Soumith Chintala: So it wasn't always like this, that picture didn't always look like this. So just after deep learning got popular, you've had various frameworks called Cuda CANN net, which is the framework that started the revolution and then Cafe One and then I used to use this framework called AB Learn. And they had a much smaller API surface. And they had lesser data structures, they had only hand optimized functions, they didn't have compilers, they typically didn't have distributed support, they didn't have much going on. And they didn't have an ecosystem of domain specific libraries or utilities on top of them. And the regime model was still described as a config, like as a protobuf or a JSON, or like customly defined configuration files and weights. So it was still basically transitioning from that pre deep learning world and that was what was most convenient. But you actually had counter examples of those. So Tiana, which was actually much very ahead of its time, had model being described as symbolic graph. And the large API surface basically makes writing the framework really hard. So Tiana had a compiler, the compiler was really slow or wasn't very efficient. And that largely made things very difficult.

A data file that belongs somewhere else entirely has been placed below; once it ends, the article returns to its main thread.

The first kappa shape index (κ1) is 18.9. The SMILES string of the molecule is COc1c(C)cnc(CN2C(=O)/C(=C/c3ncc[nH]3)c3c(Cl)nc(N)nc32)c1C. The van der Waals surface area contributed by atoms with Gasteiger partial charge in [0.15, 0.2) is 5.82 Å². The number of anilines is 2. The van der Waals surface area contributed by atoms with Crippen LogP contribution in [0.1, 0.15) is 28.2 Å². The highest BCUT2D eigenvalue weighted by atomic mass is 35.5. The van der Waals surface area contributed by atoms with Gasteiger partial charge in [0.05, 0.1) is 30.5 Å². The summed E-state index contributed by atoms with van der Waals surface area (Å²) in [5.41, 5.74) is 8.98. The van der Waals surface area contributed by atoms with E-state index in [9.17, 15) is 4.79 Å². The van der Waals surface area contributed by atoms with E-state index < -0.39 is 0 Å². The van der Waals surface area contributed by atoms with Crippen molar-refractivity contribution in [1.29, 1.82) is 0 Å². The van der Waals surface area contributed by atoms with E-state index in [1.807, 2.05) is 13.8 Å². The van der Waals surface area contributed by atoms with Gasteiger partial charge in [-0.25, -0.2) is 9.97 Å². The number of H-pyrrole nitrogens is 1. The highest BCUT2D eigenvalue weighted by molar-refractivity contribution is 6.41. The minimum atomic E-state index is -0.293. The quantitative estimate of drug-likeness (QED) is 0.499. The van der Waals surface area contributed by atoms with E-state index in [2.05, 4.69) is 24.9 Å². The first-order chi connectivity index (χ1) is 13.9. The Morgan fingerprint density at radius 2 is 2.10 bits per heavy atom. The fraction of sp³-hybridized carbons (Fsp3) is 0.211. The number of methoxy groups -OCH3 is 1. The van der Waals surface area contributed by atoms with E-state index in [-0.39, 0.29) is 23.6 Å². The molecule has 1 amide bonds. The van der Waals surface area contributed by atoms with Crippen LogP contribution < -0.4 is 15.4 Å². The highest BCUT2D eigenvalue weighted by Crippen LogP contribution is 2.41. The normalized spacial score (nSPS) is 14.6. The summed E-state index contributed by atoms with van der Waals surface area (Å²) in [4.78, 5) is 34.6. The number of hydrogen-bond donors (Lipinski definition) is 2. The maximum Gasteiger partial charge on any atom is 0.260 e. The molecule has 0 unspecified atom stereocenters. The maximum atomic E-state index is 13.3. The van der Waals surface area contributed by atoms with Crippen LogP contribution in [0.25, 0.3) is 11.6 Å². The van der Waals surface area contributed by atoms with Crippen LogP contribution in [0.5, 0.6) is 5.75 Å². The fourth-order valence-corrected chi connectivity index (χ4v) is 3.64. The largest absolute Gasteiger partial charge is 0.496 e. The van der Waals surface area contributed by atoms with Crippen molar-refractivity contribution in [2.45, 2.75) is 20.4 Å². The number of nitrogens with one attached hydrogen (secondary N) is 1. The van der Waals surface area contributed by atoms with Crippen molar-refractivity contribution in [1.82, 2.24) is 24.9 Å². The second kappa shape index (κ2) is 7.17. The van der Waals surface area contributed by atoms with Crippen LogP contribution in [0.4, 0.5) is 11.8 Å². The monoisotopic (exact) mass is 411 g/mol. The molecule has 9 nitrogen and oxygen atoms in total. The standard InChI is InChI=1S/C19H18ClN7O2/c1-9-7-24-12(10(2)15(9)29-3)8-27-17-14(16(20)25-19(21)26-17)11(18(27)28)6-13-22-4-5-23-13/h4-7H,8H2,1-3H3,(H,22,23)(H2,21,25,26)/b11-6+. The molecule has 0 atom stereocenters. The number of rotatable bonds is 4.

Soumith Chintala: And eventually, things evolved where there were, I think, tens of frameworks and they all evolved to only two surviving as mainstream frameworks. And those two are Hydrogen and TensorFlow and they both model, being, code, and weights. And one thing to ask ourselves is, why did we enter this model equals code regime? Why didn't we just stay with config files and so? And one of the reasons is basically, modelers were pushing the limits of frameworks. And they were implementing ideas that look more and more like real programs, they had dynamic control flow, dynamic shapes, basically, the shape of the input tensors changing from one iteration to the other, typically seen in object detection or NLP or if you looked at say, again, training, it was very different from say standard image classification or any kind of classification where typically you just did forward, backward, and then update and then went to the next iteration forward, backward, update, again, training, change that loop, which means some internal details of these ML frameworks were no longer compatible with what modelers wanted and semi supervised learning takes that even more extreme schemes like BYOL, or SimCLR, which became recently popular.